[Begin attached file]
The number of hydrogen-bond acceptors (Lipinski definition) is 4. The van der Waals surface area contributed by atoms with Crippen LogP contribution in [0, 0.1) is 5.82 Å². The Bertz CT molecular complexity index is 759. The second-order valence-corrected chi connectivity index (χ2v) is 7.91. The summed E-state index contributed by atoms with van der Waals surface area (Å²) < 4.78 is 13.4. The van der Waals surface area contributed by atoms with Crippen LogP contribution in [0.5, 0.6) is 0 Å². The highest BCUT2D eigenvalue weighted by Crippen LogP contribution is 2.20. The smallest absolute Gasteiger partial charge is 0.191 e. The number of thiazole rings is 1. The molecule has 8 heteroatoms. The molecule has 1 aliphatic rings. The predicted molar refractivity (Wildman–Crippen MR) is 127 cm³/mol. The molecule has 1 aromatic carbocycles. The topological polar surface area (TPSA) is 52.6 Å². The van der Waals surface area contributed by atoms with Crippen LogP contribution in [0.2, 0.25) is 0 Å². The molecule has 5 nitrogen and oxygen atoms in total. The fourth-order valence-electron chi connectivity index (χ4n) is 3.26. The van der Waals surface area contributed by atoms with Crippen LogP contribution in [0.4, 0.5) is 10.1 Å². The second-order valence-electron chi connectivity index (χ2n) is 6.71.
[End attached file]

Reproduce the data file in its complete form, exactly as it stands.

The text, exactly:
The number of hydrogen-bond acceptors (Lipinski definition) is 4. The van der Waals surface area contributed by atoms with Crippen LogP contribution in [0, 0.1) is 5.82 Å². The Bertz CT molecular complexity index is 759. The second-order valence-corrected chi connectivity index (χ2v) is 7.91. The summed E-state index contributed by atoms with van der Waals surface area (Å²) < 4.78 is 13.4. The van der Waals surface area contributed by atoms with Crippen LogP contribution in [0.5, 0.6) is 0 Å². The highest BCUT2D eigenvalue weighted by Crippen LogP contribution is 2.20. The smallest absolute Gasteiger partial charge is 0.191 e. The number of thiazole rings is 1. The molecule has 8 heteroatoms. The molecule has 1 aliphatic rings. The predicted molar refractivity (Wildman–Crippen MR) is 127 cm³/mol. The molecule has 1 aromatic carbocycles. The topological polar surface area (TPSA) is 52.6 Å². The van der Waals surface area contributed by atoms with Crippen LogP contribution in [0.2, 0.25) is 0 Å². The molecule has 5 nitrogen and oxygen atoms in total. The fourth-order valence-electron chi connectivity index (χ4n) is 3.26. The van der Waals surface area contributed by atoms with Crippen LogP contribution in [0.4, 0.5) is 10.1 Å². The second-order valence-electron chi connectivity index (χ2n) is 6.71.